Although situation remains volatile, hospitality operators should get ready for a busy season, writes Wylie & Bisset partner Catherine Livingstone
Despite the India variant of the coronavirus delaying plans for a fall in restriction levels in Glasgow, most of mainland Scotland moved to level two of restrictions last month while the islands moved down to level one.
While the situation remains volatile, the fact remains that hospitality sector operators should ensure they are ready for a bumper summer season.
Licensed premises can now sell alcohol indoors. Indoor areas can remain open until 10.30pm. Up to six people from a maximum of three households can sit together indoors, with a maximum of eight people from up to eight households allowed in outdoor areas.
In the island communities (excepting Skye), level one permits premises to remain open until 11pm and serve groups of eight from up to three households. Outdoors, a maximum of 12 people from 12 households can sit together.
Hospitality operators will be busy preparing for reopening and there are various urgent operational and financial matters they should bear in mind. For example, if they have been operating a desktop or manual-based accounting system, now might be the time to consider switching to a digital cloud accounting system, such as Xero. Providing real-time insight into an operation’s financial figures, with live data hosted in the cloud, Xero gives operators access to their cash flows, transactions and account details from any location at any time with all bank transactions imported and coded automatically.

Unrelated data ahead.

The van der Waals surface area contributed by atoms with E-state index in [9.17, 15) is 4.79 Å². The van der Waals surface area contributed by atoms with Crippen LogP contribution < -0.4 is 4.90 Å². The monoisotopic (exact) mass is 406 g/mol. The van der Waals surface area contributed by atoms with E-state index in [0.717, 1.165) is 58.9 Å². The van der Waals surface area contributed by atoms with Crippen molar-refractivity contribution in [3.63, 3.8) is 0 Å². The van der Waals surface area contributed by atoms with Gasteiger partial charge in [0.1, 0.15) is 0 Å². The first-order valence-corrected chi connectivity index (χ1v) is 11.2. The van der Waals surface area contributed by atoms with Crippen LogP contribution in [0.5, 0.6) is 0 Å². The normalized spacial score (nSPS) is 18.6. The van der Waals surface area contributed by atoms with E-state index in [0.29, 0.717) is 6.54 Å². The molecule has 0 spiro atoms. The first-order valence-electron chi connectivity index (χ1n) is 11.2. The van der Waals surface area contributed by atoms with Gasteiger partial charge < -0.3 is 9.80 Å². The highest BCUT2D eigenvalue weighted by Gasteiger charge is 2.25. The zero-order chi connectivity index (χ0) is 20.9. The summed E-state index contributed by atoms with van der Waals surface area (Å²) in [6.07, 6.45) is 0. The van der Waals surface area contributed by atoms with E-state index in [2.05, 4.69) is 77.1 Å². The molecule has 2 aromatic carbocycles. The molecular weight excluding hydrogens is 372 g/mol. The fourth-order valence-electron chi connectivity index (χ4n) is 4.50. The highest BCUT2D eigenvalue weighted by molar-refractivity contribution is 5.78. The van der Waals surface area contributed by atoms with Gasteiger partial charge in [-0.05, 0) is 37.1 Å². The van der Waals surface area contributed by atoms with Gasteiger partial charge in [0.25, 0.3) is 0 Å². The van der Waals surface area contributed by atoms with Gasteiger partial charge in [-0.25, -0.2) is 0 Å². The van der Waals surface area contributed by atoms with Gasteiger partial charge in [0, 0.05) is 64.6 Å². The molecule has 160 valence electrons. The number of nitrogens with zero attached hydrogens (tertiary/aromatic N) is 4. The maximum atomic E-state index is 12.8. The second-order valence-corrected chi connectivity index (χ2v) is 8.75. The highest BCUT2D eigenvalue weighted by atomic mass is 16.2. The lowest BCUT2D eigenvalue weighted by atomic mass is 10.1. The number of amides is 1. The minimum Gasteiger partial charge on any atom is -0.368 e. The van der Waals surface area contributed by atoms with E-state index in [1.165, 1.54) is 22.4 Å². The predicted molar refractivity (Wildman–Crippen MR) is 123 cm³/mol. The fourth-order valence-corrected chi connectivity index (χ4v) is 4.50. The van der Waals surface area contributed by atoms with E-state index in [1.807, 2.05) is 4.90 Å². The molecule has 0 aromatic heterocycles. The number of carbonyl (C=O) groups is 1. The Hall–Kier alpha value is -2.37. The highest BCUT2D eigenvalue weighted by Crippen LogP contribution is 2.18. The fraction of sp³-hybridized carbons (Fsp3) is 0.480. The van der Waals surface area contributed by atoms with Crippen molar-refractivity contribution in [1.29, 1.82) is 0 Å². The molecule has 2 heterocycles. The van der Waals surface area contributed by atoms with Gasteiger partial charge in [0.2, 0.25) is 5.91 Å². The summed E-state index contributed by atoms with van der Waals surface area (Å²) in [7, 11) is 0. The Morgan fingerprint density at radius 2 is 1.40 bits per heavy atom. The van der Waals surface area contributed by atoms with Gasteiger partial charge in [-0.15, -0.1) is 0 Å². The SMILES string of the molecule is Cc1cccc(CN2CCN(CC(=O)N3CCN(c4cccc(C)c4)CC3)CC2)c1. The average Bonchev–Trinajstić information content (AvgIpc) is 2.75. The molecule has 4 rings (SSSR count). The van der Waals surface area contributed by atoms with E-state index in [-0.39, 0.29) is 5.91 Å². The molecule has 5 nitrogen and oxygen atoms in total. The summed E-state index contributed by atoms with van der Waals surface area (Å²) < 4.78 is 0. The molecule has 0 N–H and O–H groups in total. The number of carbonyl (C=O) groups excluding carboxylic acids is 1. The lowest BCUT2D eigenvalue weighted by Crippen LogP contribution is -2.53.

Staffing is a pressing issue with operators needing to ensure they have adequate staff in place to meet the anticipated demand – whether through recruiting additional staff or bringing back staff from furlough.
The remaining restrictions will still limit the number of customers outlets are able to cater for, so careful consideration of staffing requirements is needed to ensure operators have flexibility to cope with demand.
Operators should also take steps to ensure they are receiving the best financial advice. Do they have cashflow projections in place to make sure they can buy in the stock needed to meet the short-term demand that is forecast?
It’s also worth considering the longer-term goals in terms of building up cash reserves to pay for any liabilities that may have accrued throughout lockdown with regard to bounce back loans and VAT deferment.
That’s why I would advise licensees to plan now, have budgets and cash flow forecasts in place to plan for any liabilities accrued during lockdown to be met.
- Catherine Livingstone is a partner and head of the food & drink team at Wylie & Bisset.